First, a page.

Please use this identifier to cite or link to this item: http://ahro.austin.org.au/austinjspui/handle/1/12227
Title: Prognosis for patients with CML and >10% BCR-ABL1 after 3 months of imatinib depends on the rate of BCR-ABL1 decline.
Authors: Branford, Susan;Yeung, David T;Parker, Wendy T;Roberts, Nicola D;Purins, Leanne;Braley, Jodi A;Altamura, Haley K;Yeoman, Alexandra L;Georgievski, Jasmina;Jamison, Bronte A;Phillis, Stuart;Donaldson, Zoe;Leong, Mary;Fletcher, Linda;Seymour, John F;Grigg, Andrew P ;Ross, David M;Hughes, Timothy P
Affiliation: Department of Haematology, Peter MacCallum Cancer Centre, East Melbourne, Australia
University of Melbourne, Parkville, Australia
Department of Haematology, Austin Hospital, Melbourne, Australia
Department of Haematology, Flinders University and Medical Centre, Bedford Park, Australia
and.
Department of Genetics and Molecular Pathology, Centre for Cancer Biology, SA Pathology, Adelaide, Australia
School of Pharmacy and Medical Science, University of South Adelaide, Adelaide, Australia
School of Medicine, and School of Molecular and Biomedical Science, University of Adelaide, Adelaide, Australia
School of Molecular and Biomedical Science, University of Adelaide, Adelaide, Australia
Cancer Theme, South Australian Health and Medical Research Institute, Adelaide, Australia
Australasian Leukaemia and Lymphoma Group, East Melbourne, Australia
School of Medicine, and Department of Haematology, Centre for Cancer Biology, SA Pathology, Adelaide, Australia
Issue Date: 23-May-2014
Citation: Blood 2014; 124(4): 511-8
Abstract: In chronic myeloid leukemia (CML) patients, a breakpoint cluster region-Abelson (BCR-ABL1) value >10% at 3 months of therapy is statistically associated with poorer outcome, yet many of these patients still achieve satisfactory outcomes. We investigated 528 first-line imatinib-treated patients to determine whether patients with the poorest outcome can be better discriminated at 3 months. All outcomes were significantly superior for the 410 patients with BCR-ABL1 ≤10% at 3 months (P < .001). However, the poorest outcomes among the 95 evaluable patients with BCR-ABL1 >10% at 3 months were identified by the rate of BCR-ABL1 decline from baseline, assessed by estimating the number of days over which BCR-ABL1 halved. Patients with BCR-ABL1 halving time <76 days (n = 74) had significantly superior outcomes compared with patients whose BCR-ABL1 values did not halve by 76 days (n = 21; 4-year overall survival, 95% vs 58%, P = .0002; progression-free survival, 92% vs 63%, P = .008; failure-free survival, 59% vs 6%, P < .0001; and major molecular response, 54% vs 5%, P = .008). By multivariate analysis, the halving time was an independent predictor of outcome in this poor risk group. Our study highlighted that the rate of BCR-ABL1 decline may be a critical prognostic discriminator of the patients with very poor outcome among those >10% at 3 months. The International Randomized IFN vs STI571 (IRIS) trial was registered at http://www.clinicaltrials.gov as #NCT00006343. The Tyrosine Kinase Inhibitor Optimization and Selectivity (TOPS) trial was registered at http://www.clinicaltrials.gov as #NCT00124748. The Therapeutic Intensification in DE-novo Leukaemia (TIDEL) I trial was registered at http://www.ANZCTR.org.au as #ACTRN12607000614493. The TIDEL II trial was registered at http://www.ANZCTR.org.au as #ACTRN12607000325404.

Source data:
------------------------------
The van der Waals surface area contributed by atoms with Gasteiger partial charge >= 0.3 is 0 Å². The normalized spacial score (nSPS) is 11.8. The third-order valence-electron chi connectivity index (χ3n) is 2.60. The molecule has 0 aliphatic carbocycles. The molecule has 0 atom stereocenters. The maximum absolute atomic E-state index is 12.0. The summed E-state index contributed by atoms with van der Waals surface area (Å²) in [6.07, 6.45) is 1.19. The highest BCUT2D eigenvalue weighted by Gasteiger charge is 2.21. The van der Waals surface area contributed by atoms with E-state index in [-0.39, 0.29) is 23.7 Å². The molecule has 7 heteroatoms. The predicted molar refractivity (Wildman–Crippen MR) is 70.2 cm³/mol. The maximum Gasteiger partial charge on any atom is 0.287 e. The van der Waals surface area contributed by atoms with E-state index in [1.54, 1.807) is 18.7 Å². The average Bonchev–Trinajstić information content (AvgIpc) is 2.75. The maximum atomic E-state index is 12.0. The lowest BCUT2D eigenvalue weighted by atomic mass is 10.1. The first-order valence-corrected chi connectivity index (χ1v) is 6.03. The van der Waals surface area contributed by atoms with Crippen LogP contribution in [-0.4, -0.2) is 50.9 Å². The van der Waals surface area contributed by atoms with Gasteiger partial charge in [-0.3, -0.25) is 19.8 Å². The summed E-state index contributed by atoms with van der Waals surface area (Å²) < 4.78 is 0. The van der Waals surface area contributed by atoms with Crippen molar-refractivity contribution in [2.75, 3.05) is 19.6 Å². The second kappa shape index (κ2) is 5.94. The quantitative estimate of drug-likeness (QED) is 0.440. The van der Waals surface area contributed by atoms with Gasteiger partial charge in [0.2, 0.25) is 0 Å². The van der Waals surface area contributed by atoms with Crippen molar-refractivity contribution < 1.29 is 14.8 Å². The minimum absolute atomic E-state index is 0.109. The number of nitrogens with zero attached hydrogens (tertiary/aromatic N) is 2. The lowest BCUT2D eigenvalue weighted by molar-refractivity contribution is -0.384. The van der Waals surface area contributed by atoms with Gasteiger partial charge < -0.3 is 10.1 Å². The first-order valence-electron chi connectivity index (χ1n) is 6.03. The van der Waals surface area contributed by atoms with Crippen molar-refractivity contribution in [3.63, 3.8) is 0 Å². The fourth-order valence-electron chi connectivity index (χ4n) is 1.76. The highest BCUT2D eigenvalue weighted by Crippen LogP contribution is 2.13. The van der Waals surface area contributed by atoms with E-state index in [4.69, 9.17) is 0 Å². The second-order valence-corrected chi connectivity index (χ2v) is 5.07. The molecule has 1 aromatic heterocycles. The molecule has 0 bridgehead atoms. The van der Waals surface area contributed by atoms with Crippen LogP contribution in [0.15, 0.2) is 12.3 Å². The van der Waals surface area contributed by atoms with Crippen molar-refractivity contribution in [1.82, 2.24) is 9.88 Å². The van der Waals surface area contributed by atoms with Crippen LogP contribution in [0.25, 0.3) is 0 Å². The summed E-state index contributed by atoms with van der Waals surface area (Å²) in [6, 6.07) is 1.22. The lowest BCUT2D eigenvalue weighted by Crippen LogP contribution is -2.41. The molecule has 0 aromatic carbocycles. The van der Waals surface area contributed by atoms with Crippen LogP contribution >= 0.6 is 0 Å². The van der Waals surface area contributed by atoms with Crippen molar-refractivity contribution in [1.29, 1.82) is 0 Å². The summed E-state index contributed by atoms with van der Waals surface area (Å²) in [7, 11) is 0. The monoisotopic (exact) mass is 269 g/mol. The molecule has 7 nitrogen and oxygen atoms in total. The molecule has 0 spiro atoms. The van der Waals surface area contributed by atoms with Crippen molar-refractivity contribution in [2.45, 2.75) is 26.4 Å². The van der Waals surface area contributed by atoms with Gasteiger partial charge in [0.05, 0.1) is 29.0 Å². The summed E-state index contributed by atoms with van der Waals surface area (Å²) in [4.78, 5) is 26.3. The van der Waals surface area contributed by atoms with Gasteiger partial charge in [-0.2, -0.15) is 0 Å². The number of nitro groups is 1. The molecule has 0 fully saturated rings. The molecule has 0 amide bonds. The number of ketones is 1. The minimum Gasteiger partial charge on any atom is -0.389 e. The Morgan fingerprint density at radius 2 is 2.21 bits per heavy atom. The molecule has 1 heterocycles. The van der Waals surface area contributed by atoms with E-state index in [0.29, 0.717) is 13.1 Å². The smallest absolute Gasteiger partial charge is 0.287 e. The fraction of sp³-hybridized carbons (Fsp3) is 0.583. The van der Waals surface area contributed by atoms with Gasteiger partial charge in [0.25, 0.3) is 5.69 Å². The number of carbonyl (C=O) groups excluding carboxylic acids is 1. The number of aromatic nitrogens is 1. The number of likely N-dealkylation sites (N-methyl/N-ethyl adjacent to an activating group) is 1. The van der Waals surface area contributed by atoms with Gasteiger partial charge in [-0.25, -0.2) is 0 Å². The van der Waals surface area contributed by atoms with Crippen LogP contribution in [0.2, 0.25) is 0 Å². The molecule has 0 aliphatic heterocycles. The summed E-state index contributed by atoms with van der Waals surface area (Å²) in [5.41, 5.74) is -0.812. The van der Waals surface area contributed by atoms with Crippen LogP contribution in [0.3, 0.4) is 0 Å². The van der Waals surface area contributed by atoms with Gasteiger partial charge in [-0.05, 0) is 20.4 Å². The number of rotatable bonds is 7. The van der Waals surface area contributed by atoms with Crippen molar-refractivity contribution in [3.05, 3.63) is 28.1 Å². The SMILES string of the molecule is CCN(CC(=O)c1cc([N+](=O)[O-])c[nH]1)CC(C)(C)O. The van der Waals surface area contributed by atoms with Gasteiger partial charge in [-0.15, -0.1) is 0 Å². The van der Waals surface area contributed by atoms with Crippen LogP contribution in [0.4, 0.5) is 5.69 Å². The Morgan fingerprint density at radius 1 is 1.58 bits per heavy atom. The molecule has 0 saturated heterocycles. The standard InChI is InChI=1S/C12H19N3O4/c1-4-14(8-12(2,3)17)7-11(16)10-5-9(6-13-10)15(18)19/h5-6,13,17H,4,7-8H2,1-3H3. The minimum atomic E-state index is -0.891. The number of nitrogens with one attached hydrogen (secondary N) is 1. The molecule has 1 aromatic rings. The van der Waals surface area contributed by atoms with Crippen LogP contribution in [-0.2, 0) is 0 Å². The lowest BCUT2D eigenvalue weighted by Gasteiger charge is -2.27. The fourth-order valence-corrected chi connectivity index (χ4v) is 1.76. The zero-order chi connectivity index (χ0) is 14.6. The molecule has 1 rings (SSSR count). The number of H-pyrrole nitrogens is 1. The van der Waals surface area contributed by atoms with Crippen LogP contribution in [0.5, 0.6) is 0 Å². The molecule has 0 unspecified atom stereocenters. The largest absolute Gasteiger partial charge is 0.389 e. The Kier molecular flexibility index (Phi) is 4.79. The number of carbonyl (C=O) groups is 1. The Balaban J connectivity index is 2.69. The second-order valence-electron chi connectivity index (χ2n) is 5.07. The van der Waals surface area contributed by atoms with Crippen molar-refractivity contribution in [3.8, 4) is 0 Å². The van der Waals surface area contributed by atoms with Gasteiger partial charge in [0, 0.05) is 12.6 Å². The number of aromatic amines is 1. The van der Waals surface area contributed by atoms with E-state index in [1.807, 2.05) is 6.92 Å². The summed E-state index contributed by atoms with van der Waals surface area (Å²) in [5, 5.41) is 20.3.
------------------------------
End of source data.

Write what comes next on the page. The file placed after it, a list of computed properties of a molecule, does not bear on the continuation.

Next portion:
Internal ID Number: 24859364
URI: http://ahro.austin.org.au/austinjspui/handle/1/12227
DOI: 10.1182/blood-2014-03-566323
URL: http://www.ncbi.nlm.nih.gov/pubmed/24859364
Type: Journal Article
Subjects: Antineoplastic Agents.therapeutic use
Benzamides.therapeutic use
Female
Follow-Up Studies
Fusion Proteins, bcr-abl.genetics.metabolism
Humans
Leukemia, Myelogenous, Chronic, BCR-ABL Positive.drug therapy.metabolism.mortality
Male
Middle Aged
Piperazines.therapeutic use
Prognosis
Pyrimidines.therapeutic use
Remission Induction
Survival Rate
Time Factors
Appears in Collections:Journal articles

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